The Darwin Medal, the most prestigious award given by ISRS, is presented every four years at the International Coral Reef Symposium. It is awarded to a senior ISRS member who is recognized worldwide for major scientific contributions throughout their career. Previous recipients have been David Stoddart, Peter Glynn, Ian Macintyre, Yossi Loya, Charlie Veron and Terry Hughes.
We congratulate Prof. Jeremy B. C. Jackson, the recipient of the 2012 ISRS Darwin Medal.
Jeremy is a world leader in the science of conservation of coral reefs and coastal marine
ecosystems. He is the author of more than 150 publications and seven books. His early
discoveries on coral reefs were major insights into the intensity and complexity of spatial
competition, and the importance of clonal (modular) life histories. He has also pioneered
long term observations and experiments to assess the comparative importance of larval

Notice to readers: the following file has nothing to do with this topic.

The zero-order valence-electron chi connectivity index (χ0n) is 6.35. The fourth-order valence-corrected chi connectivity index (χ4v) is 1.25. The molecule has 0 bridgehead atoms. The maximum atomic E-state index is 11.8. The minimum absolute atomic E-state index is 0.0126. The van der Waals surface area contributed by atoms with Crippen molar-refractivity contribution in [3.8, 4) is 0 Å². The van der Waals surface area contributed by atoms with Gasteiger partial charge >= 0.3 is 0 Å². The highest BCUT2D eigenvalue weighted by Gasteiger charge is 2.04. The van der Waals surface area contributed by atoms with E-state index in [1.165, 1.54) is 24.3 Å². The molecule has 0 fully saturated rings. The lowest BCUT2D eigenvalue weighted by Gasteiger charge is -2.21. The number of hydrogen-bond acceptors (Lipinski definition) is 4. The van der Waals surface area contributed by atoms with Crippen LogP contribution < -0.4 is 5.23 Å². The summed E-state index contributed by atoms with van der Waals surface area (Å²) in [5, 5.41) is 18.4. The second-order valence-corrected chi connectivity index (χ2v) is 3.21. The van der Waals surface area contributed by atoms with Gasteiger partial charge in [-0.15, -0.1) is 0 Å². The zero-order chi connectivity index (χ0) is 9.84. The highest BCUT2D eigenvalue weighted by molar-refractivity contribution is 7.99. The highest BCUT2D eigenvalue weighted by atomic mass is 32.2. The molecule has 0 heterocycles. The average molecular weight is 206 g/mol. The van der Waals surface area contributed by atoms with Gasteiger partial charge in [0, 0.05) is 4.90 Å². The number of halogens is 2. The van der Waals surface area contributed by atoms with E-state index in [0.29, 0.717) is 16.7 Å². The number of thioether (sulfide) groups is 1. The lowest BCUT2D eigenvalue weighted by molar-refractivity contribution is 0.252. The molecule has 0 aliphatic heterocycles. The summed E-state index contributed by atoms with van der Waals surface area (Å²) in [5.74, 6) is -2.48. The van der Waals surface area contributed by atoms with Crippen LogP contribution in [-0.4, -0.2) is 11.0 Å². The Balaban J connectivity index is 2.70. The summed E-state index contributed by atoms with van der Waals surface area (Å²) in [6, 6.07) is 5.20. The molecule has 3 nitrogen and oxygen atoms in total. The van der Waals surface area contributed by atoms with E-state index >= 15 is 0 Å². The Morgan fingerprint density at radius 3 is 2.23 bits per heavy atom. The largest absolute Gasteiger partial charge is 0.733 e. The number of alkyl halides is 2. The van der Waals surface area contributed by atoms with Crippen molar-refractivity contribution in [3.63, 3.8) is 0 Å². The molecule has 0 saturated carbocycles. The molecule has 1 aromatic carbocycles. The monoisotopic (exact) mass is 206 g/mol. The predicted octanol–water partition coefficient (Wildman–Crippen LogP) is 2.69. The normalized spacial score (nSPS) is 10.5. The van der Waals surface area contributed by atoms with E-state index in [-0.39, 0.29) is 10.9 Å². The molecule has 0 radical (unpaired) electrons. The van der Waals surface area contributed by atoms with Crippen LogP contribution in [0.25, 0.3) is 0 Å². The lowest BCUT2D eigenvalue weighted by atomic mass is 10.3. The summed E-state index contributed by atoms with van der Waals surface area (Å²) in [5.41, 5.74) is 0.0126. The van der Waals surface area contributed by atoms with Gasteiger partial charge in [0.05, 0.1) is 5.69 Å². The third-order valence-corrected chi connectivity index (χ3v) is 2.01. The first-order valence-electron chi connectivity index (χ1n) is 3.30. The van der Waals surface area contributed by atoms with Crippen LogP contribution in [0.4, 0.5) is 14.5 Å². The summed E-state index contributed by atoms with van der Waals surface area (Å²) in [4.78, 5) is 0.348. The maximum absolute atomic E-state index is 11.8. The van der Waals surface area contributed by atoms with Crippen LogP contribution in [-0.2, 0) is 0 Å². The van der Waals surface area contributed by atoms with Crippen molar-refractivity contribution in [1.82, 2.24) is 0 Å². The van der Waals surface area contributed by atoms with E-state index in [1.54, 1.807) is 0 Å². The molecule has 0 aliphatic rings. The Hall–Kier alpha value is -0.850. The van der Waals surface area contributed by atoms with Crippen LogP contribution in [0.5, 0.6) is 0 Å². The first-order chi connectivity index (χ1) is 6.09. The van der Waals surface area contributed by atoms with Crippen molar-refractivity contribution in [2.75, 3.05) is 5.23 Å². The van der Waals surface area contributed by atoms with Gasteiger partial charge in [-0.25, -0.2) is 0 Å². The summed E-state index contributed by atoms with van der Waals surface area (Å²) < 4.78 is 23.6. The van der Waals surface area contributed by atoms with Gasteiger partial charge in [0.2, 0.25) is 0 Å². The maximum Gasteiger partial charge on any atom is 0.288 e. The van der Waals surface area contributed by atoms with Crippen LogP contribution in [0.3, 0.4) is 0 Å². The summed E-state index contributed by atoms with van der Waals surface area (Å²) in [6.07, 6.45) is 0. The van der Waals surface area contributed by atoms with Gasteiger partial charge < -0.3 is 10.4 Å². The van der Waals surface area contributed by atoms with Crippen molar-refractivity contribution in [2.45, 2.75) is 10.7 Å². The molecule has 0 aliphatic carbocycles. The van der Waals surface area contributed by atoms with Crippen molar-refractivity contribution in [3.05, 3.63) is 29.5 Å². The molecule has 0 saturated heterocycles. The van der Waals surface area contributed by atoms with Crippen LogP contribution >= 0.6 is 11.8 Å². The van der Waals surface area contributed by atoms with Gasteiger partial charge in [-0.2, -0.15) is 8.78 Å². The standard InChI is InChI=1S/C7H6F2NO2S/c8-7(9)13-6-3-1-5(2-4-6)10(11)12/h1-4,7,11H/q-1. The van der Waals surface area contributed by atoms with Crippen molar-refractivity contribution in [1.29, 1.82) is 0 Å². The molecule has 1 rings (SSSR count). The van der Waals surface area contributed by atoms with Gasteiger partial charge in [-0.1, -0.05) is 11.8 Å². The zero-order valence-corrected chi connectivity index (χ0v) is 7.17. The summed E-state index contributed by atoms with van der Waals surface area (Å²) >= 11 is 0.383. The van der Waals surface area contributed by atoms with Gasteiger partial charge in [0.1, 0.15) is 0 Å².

recruitment, competition for space and food, predation, and environmental perturbations
as determinants of reef community development and succession. He has worked extensively
on the ecology of coral reef assemblages and the tempo and mode of speciation in the sea.
His current interests include the long-term impacts of human activities on the oceans, and
the ecological and evolutionary consequences of the gradual formation of the Isthmus of
Panama. Jeremy’s latest research has focussed on the investigation of human historical
impacts on marine ecosystems. His paper entitled “Historical Overfishing and the Recent
Collapse of Coastal Ecosystems” has been cited more than 2000 times in the scientific
literature, and has been the subject of hundreds of media accounts in major print media,
radio, and television.
Jeremy was Convenor of the memorable 8th ICRS in Panama in 1996. His most recent
contribution to coral reef conservation is his role as Director of the new IUCN administration
of the Global Coral Reef Monitoring Network, for which he is striving to provide a new
rigor to assessment of the global status of coral reefs. Jeremy’s research, mentoring and
extended influence in multiple scientific disciplines, in government and society, makes him
both a public and academic scientist of the highest calibre.
Jeremy’s Darwin Medal talk will be on Friday 13 July 2012 at ICRS 2012.